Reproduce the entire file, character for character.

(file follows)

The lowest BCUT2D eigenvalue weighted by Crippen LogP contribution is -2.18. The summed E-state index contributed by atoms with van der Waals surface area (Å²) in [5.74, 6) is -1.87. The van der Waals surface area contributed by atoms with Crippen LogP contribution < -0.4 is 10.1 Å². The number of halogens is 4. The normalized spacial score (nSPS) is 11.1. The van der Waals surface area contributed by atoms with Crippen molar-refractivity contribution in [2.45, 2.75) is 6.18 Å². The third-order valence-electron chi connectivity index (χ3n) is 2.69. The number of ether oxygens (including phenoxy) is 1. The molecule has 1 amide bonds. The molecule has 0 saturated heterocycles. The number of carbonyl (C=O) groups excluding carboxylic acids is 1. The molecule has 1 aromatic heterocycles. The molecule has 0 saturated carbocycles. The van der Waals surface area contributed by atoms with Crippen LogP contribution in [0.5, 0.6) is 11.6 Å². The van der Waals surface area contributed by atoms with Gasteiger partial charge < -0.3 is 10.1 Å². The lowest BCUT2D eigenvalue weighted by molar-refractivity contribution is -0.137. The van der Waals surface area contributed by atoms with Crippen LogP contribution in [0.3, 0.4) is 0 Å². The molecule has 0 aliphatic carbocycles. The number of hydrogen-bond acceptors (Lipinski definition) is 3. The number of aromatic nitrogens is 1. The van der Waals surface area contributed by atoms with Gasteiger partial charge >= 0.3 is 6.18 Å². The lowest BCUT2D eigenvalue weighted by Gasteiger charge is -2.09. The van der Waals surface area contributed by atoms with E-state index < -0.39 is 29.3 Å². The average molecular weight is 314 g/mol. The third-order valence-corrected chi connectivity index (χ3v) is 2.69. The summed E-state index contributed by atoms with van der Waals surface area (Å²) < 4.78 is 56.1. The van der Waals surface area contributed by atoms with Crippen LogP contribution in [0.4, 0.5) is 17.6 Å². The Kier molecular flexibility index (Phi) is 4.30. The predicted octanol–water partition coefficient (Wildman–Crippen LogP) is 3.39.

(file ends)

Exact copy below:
The lowest BCUT2D eigenvalue weighted by Crippen LogP contribution is -2.18. The summed E-state index contributed by atoms with van der Waals surface area (Å²) in [5.74, 6) is -1.87. The van der Waals surface area contributed by atoms with Crippen LogP contribution < -0.4 is 10.1 Å². The number of halogens is 4. The normalized spacial score (nSPS) is 11.1. The van der Waals surface area contributed by atoms with Crippen molar-refractivity contribution in [2.45, 2.75) is 6.18 Å². The third-order valence-electron chi connectivity index (χ3n) is 2.69. The number of ether oxygens (including phenoxy) is 1. The molecule has 1 amide bonds. The molecule has 0 saturated heterocycles. The number of carbonyl (C=O) groups excluding carboxylic acids is 1. The molecule has 1 aromatic heterocycles. The molecule has 0 saturated carbocycles. The van der Waals surface area contributed by atoms with Crippen LogP contribution in [0.5, 0.6) is 11.6 Å². The van der Waals surface area contributed by atoms with Gasteiger partial charge < -0.3 is 10.1 Å². The lowest BCUT2D eigenvalue weighted by molar-refractivity contribution is -0.137. The van der Waals surface area contributed by atoms with Crippen LogP contribution in [0.3, 0.4) is 0 Å². The molecule has 0 aliphatic carbocycles. The number of hydrogen-bond acceptors (Lipinski definition) is 3. The number of aromatic nitrogens is 1. The van der Waals surface area contributed by atoms with Gasteiger partial charge >= 0.3 is 6.18 Å². The lowest BCUT2D eigenvalue weighted by Gasteiger charge is -2.09. The van der Waals surface area contributed by atoms with E-state index < -0.39 is 29.3 Å². The average molecular weight is 314 g/mol. The third-order valence-corrected chi connectivity index (χ3v) is 2.69. The summed E-state index contributed by atoms with van der Waals surface area (Å²) < 4.78 is 56.1. The van der Waals surface area contributed by atoms with Crippen LogP contribution in [0.4, 0.5) is 17.6 Å². The Kier molecular flexibility index (Phi) is 4.30. The predicted octanol–water partition coefficient (Wildman–Crippen LogP) is 3.39.